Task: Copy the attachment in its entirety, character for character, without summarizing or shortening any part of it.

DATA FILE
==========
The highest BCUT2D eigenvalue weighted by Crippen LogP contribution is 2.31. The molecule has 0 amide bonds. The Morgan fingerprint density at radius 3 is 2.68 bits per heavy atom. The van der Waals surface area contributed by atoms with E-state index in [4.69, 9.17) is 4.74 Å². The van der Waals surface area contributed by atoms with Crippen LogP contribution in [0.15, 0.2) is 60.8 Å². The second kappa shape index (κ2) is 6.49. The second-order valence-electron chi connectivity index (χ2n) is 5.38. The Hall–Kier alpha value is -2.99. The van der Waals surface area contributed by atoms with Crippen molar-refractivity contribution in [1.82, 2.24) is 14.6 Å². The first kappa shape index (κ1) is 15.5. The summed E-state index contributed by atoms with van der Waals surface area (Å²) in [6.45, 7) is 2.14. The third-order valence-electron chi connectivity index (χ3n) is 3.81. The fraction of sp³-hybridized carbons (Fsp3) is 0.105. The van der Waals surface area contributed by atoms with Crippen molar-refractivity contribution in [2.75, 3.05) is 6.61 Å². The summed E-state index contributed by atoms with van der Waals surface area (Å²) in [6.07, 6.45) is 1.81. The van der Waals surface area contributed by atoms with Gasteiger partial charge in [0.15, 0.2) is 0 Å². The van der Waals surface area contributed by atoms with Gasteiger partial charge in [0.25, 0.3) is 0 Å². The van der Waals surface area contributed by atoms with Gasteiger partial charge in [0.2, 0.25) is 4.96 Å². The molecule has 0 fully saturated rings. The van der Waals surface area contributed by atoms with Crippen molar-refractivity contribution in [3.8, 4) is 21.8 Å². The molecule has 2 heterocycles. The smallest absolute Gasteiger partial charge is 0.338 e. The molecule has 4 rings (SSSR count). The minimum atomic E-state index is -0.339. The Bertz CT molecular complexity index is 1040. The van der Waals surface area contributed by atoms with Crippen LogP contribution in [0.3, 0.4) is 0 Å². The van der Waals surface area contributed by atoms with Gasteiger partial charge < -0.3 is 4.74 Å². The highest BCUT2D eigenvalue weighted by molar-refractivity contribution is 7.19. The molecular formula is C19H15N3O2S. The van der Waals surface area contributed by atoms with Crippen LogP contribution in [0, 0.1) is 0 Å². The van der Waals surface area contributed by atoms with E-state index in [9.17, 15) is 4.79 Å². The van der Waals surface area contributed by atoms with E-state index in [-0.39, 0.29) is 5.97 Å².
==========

The highest BCUT2D eigenvalue weighted by Crippen LogP contribution is 2.31. The molecule has 0 amide bonds. The Morgan fingerprint density at radius 3 is 2.68 bits per heavy atom. The van der Waals surface area contributed by atoms with E-state index in [4.69, 9.17) is 4.74 Å². The van der Waals surface area contributed by atoms with Crippen LogP contribution in [0.15, 0.2) is 60.8 Å². The second kappa shape index (κ2) is 6.49. The second-order valence-electron chi connectivity index (χ2n) is 5.38. The Hall–Kier alpha value is -2.99. The van der Waals surface area contributed by atoms with Crippen molar-refractivity contribution in [1.82, 2.24) is 14.6 Å². The first kappa shape index (κ1) is 15.5. The summed E-state index contributed by atoms with van der Waals surface area (Å²) in [6.45, 7) is 2.14. The third-order valence-electron chi connectivity index (χ3n) is 3.81. The fraction of sp³-hybridized carbons (Fsp3) is 0.105. The van der Waals surface area contributed by atoms with Crippen molar-refractivity contribution in [2.75, 3.05) is 6.61 Å². The summed E-state index contributed by atoms with van der Waals surface area (Å²) in [6.07, 6.45) is 1.81. The van der Waals surface area contributed by atoms with Gasteiger partial charge in [0.15, 0.2) is 0 Å². The van der Waals surface area contributed by atoms with Gasteiger partial charge in [0.25, 0.3) is 0 Å². The van der Waals surface area contributed by atoms with Gasteiger partial charge in [0.2, 0.25) is 4.96 Å². The molecule has 0 fully saturated rings. The van der Waals surface area contributed by atoms with Crippen molar-refractivity contribution in [3.8, 4) is 21.8 Å². The molecule has 2 heterocycles. The smallest absolute Gasteiger partial charge is 0.338 e. The molecule has 4 rings (SSSR count). The minimum atomic E-state index is -0.339. The Bertz CT molecular complexity index is 1040. The van der Waals surface area contributed by atoms with Crippen LogP contribution in [0.3, 0.4) is 0 Å². The van der Waals surface area contributed by atoms with Gasteiger partial charge < -0.3 is 4.74 Å². The highest BCUT2D eigenvalue weighted by molar-refractivity contribution is 7.19. The molecular formula is C19H15N3O2S. The van der Waals surface area contributed by atoms with Crippen LogP contribution in [0, 0.1) is 0 Å². The van der Waals surface area contributed by atoms with E-state index in [9.17, 15) is 4.79 Å². The van der Waals surface area contributed by atoms with E-state index in [-0.39, 0.29) is 5.97 Å².